Sponge, bio-max, bio-max, sponge. (AC70 sponges are thick) So our discussion has caused me to re-think bio-ceramic in conjunction with sponges, with one caveat (see below)*.
Also based on our discussion, I took a good look at the Fluval 305 canister and like what I see. If I am not happy with the AC70 operation/performance, it may be in my future.

> * It seems to me that the pores in bio-ceramics will plug (as per above) making the media far less effective. However, I think the used bio-ceramic media could be rejuvenated. We could replace with new, but I'd suggest another set of bio-ceramics for the filter to replace existing every few months. The used material could then be cleaned by soaking in white vinegar or bleach, then washing in the dishwasher (NO SOAP) or with a power sprayer. These two sets of bio-ceramics could then be rotated in the filter nearly indefinitely to provide superior performance.
Although open cell foam would likely remain open longer, one might take a somewhat similar approach for rejuvenating bio-sponge media.

I appreciate our "point, counter point" sounding board discussion as it helps to clarify.

Regards,
-Mike

Exactly, if some tiny particle does get stuck in there its likely organic. It will break down. Not completely but enough for most of it to get carried out. I have a septic too and its whole point is to break down wastes. As you know with the septic if properly maintained your field never gets clogged even after 20-30 years of use. Ceramics could get clogged if you say put them as the first stage of filtration. I've never seen anyone do that though. There are generally sponges before the ceramics collecting at least some of the larger debris. If one was truly worried about ceramics clogging they could just place them after the filter floss. As most have been telling you, ceramics can be used for years and don't show any signs of clogging.

All media is bio media IMO. I don't think you realize how fast our filter bacteria colonize a surface. Your "mechanical" filter is a biofilter. Even if you are replacing sponges monthly they will still be getting colonized by bacteria in that time. Same goes with so called chemical medias like charcoal. If your leave it in there for a month its going to have bacteria on it. Our bacteria work as a whole in the tank, but in their own world they are competing with each other. The reason a filter is colonized is because of the high flow rate of water. It provides lots of food and air that the bacteria need. Now add the fact that their is a set amount of food in the tank, so naturally there is a set amount of bacteria. Our bacteria are constantly reproducing and dying in a short period of time with their natural life cycle. When you replace your cartridges all of a sudden there is a open space free of other bacteria with lots of food and air. Bacteria that get caught on it suddenly have an advantage. So it will become colonized quickly. Especially if its the only filter that is actually catching debris. As I said before bacteria are responsible for waste breakdown, both solid and suspended waste. What you have simply done is limited one filter to only suspended wastes "biofilter' and the other has both available "mechanical". Your bacteria can't tell the difference between a cartridge and a sponge. All cartridges really are, is pretty much filter floss attached to a plastic frame, sometimes with carbon stuck inside. The use of filter floss only is why cartridges tend to clog so quickly, its not ideal at all for mechanical efficiency.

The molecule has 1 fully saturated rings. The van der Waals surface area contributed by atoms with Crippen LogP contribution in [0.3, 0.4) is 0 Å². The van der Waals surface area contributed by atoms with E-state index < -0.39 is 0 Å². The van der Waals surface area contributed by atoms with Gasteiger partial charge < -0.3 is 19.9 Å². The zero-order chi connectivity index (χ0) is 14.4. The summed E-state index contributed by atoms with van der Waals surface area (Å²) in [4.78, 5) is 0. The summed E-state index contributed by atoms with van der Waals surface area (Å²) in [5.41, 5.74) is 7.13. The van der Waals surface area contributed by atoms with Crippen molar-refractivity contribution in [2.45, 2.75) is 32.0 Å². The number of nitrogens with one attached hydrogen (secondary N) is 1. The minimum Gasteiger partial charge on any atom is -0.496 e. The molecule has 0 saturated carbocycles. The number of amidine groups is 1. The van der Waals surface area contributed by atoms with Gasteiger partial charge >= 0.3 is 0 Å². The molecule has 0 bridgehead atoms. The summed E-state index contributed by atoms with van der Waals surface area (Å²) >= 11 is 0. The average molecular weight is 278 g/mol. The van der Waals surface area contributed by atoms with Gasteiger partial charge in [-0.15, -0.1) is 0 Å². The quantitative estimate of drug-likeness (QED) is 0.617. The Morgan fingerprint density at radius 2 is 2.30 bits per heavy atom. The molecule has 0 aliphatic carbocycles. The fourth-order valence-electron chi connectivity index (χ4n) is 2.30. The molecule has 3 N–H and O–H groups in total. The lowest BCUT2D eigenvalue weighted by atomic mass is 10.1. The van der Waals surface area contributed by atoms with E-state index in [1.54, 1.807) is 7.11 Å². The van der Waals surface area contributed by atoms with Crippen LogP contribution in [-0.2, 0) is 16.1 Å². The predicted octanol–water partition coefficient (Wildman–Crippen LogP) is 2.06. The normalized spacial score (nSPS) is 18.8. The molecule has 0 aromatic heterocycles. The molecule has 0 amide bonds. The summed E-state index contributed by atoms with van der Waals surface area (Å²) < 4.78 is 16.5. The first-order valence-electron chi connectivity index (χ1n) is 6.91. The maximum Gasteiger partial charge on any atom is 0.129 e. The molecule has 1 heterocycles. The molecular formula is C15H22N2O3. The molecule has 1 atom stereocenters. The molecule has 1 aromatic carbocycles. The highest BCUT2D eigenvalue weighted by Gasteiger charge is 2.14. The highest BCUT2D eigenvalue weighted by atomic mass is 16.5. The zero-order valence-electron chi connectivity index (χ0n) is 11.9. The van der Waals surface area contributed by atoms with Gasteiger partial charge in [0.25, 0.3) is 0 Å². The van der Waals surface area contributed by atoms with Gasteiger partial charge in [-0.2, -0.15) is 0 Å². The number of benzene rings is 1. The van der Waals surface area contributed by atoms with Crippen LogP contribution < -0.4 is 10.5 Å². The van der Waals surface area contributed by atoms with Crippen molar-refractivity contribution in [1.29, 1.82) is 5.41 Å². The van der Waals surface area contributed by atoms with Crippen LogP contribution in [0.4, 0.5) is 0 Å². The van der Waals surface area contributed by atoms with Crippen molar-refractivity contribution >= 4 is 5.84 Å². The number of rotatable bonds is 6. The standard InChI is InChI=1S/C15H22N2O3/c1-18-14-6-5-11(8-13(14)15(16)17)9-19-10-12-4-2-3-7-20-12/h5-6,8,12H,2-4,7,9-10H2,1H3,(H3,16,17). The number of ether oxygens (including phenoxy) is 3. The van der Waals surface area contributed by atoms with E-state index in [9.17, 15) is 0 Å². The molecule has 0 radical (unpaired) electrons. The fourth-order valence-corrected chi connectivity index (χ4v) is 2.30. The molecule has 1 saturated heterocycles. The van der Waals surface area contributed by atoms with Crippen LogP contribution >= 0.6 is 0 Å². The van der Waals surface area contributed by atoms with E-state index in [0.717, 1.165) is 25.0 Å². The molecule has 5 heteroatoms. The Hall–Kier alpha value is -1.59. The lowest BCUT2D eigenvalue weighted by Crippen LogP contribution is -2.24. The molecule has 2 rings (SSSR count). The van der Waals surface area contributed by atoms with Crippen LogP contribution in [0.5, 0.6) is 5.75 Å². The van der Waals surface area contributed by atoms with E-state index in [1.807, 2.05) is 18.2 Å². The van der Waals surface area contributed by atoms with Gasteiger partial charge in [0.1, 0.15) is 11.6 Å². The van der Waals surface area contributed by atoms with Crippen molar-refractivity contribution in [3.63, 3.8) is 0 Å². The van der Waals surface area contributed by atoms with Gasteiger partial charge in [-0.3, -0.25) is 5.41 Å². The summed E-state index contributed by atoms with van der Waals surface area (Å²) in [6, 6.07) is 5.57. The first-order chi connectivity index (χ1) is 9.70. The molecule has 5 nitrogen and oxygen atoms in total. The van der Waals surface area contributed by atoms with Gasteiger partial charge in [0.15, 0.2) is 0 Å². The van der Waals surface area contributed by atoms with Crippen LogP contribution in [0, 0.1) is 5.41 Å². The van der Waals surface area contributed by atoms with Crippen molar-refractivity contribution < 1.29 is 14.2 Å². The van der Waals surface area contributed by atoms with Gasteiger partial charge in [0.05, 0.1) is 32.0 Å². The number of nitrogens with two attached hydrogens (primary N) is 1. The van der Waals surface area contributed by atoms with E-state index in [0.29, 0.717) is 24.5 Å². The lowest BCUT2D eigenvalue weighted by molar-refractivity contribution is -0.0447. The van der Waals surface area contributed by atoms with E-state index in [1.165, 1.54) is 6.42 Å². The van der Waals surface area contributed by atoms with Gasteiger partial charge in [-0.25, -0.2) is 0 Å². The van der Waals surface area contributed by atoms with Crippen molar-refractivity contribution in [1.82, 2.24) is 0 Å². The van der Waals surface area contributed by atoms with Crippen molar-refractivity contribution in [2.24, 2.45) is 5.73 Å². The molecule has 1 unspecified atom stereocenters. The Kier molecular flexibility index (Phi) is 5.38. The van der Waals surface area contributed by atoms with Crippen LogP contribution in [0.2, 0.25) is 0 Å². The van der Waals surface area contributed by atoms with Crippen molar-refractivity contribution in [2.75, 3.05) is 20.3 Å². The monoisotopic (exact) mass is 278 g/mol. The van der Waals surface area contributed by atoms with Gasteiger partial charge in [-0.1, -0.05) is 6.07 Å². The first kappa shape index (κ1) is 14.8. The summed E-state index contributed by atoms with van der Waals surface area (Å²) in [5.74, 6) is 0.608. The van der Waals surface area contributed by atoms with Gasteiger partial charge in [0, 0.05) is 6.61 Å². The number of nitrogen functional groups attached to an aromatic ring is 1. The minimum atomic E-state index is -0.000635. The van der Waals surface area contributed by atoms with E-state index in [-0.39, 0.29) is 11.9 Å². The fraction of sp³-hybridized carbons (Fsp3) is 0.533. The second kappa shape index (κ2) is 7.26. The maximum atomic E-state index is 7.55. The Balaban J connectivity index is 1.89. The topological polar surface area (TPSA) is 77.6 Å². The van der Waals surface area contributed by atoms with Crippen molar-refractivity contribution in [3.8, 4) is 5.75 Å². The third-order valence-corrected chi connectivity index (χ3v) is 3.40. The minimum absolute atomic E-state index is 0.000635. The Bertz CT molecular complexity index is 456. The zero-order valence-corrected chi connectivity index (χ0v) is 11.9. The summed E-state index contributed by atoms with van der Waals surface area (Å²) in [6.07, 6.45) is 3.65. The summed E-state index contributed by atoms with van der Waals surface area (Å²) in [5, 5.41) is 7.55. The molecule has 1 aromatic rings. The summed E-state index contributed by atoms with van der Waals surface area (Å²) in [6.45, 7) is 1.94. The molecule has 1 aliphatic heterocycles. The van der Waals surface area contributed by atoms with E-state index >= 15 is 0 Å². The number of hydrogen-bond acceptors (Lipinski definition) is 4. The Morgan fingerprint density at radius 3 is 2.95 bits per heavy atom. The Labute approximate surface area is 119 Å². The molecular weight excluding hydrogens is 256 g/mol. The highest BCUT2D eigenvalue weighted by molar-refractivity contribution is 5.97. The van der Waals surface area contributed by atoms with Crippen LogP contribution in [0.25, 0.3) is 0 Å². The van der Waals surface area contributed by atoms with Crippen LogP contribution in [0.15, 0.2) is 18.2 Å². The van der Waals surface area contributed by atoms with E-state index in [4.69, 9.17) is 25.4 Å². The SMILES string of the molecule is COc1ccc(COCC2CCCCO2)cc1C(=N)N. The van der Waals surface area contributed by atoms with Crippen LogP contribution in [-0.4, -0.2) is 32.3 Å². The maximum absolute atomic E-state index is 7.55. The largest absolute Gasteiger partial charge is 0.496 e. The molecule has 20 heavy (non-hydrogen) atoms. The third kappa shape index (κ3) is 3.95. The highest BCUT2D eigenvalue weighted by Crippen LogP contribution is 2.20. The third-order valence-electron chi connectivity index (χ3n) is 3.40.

I run only one or zero filters on a tank, there is never a need for two. Currently I have 4 tanks and 2 filters running. My rena XP3 filters my 55 gallon planted that has a very high bioload. How you setup media in a filter is key to that filters performance. My canister is the only filter, both bio and mechanical (not counting the plants). I clean it every two months maybe. When I do I can turn the most crystal clear 5 gallon bucket of water to complete black. I actually can do that 3 times easily. All my media has been running for at least 3 years apart from filter floss. When setting up a filter for efficient bio and mechanical filtration, it is essential to make sure you stage sponges so water flows from course to fine. This is why the expensive HOB cartridges get clogged so quickly, where as properly setup canister doesn't. With the cartridge its one stage, so they use what is equivalent to a "polishing" media. Its way too fine for efficient mechanical. It traps ALL the debris at one spot. In a canister we spread out mechanical capture of debris. Large things get caught in the first stage while small particles pass through, the smallest of which get trapped in the final filter floss.

Plants and algae don't absorb organics from the water. The so called 'nitrogen cycle' does not deal with organics either. Organics are always present in a fish tank obviously. You don't have to remove them. One example would be left over fish food. It contains organics and will eventually be consumed by bacteria if nothing else eats it, the result of this is usually the same as if your fish ate it. All protein skimmers do is remove stuff that can breakdown, before it does break down. If it does break down it then usually enters the Nitrogen cycle, or some form of nitrogen cycle depending on your tank.